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March 2005

In This Issue

  1. Mid-Course: A New Stage of Life
  2. Programs for Mid-Coursers
  3. See you at ASA-NCOA Conference
  4. Right on Kathie Lee Gifford
  5. Another Creative Ager
  6. Breast Cancer Survivors

A New Stage of Life

A new stage of life is emerging between midlife (focused on career and childbearing) and old age (diminished social involvement and frailty). This new stage can span several decades and is characterized by good health and an active, engaged lifestyle.

Awareness of this stage is relatively new and ill-defined, and there is a good deal of uncertainty on how to prepare for it. We lack the vocabulary to describe it, there are few institutions to serve it, and few role models exist that can show us the way.

Phyllis Moen, Sociologist at University of Minnesota calls it “mid-course” and describes it as, “the period in which individuals begin to think about, plan for, and actually disengage from their primary career occupations and the raising of children; launch second or third careers; develop new identities and new ways to be productively engaged; establish new patterns of relating to spouses, children, siblings, parents, friends; leave some existing relationships and begin new ones. As in adolescence, people in the mid-course years are thinking about and enacting role shifts that are both products of their past and precursors of their future life course.”

For more on Phyllis Moen read “Mid-course: Navigating Retirement and a New Life Stage,” in Jeylan Mortimer and Michael J. Shanahan, eds., Handbook of the Life Course.

Thanks to Civic Ventures web site www.civicventures.org for this information. ************************************

Programs for Mid-Coursers

Civic Ventures designed a program Life Options, now trademarked as The Next Chapter, to help adults approaching retirement age successfully transition to the next phase of their lives. Core components of the Next Chapter programs are: Life Planning, Meaningful Engagement through Employment and Service, Continued Learning for Enrichment and Retooling, and Connections to Peers and the Community. Programs are being launched in many states and in several different formats. Check their web site to find a program near you. www.civicventures.org/174.html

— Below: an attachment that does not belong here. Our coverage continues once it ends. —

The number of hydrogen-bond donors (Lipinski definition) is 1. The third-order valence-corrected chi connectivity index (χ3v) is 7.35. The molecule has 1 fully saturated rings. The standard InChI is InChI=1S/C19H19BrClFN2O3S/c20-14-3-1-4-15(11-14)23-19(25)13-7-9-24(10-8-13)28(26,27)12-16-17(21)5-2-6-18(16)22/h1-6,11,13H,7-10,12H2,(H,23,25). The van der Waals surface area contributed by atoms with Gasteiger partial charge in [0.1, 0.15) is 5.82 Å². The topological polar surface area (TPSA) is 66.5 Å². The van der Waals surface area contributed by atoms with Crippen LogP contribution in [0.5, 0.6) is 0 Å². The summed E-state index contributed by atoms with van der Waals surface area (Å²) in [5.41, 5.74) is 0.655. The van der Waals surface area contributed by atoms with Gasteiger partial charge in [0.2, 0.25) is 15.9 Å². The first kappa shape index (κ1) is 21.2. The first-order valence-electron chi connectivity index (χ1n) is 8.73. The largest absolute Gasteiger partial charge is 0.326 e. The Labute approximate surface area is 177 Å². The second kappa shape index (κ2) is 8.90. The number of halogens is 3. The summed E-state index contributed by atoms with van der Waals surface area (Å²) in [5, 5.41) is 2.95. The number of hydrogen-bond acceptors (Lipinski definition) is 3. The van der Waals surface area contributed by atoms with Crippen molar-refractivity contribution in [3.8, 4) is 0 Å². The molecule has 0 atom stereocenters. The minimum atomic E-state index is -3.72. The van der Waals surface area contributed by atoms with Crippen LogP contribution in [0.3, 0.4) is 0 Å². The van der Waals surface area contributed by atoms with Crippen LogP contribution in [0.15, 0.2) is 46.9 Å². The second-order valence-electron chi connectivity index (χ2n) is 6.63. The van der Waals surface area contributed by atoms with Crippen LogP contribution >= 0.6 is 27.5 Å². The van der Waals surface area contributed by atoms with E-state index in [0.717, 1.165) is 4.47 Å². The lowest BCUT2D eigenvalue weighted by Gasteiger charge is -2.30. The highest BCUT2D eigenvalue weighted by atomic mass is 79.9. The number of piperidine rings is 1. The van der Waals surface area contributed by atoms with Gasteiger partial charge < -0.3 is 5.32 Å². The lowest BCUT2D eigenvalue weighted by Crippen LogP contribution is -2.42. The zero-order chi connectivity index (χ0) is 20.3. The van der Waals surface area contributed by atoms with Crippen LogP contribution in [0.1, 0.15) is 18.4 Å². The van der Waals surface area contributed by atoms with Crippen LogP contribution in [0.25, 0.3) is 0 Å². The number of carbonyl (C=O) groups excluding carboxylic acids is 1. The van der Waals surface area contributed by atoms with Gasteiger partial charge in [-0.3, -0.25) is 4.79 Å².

You might also want to attend their sessions at the ASA-NCOA conference March 10th in Philadelphia.
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See You at ASA-NCOA Conference

The American Society of Aging - National Conference on Aging is happening in Philadelphia March 9-13. I will be presenting a workshop, Issues for the Healthy, Active Seniors on Friday and facilitating a roundtable on Creative Aging: Life Lessons Learned from Long Distance Hiking on Saturday. Stop in and introduce yourself. ************************************.

Right on Kathie Lee Gifford

I found it interesting what Kathie Lee of Regis and Kathie fame has to say about turning 50.

“You know I turned 50 a year and a half ago and I’m like, ‘Why am I so…happy about that?’ I think it has to do with the fact that could have the kind of life I wanted. It enabled me to take time – for the first time in my life –to do something right.”

She is now producing her first musical. “Our culture is saying to me, especially a woman in this industry, ‘It’s over for you. You, the women who are ovulating – step to the front!’ And I’m going, ‘You know what? I’m more creative now than I’ve ever been in my life.’ I have more to offer because of what I’ve lived.” ************************************

Another Creative Ager

Linda Carter from Roseville, California wrote me two years ago about her dream of going back to school. I told her that she was a youngster at 55 and should go for it…and she did. Last month Linda updated me on her progress. “I am over half finished now. I work full time, carry 9 credits a term and made the Dean’s List this semester. I am so empowered by my decision to move forward.” ************************************

Breast Cancer Survivors

I’m off to speak to breast cancer survivors enrolled in exercise programs at hospitals in the Columbus, Ohio, area. Sponsored by Mt. Carmel Hospital, the program will focus on the importance of maintaining an active lifestyle. As a two-year breast cancer survivor and an active cross-country skier, tennis player, hiker, and biker, I will enjoy my visit with these women. One of the questions on their minds is: How to work a regular exercise routine into your busy life once the class is over. That’s a concern we all have, isn’t it?

Abigail Trafford, former Washington Post columnist and author of My Tim, Making the Most of the Rest of Your Life, argues that the years 55 to 80 open up an unprecedented opportunity for growth unavailable to earlier generations.

************************************************** (People not wishing to receive this newsletter e-mail me at etkimball@aol.com and say delete) ************************************************** Make It Happen! with Emily Kimball Creative Aging Expert

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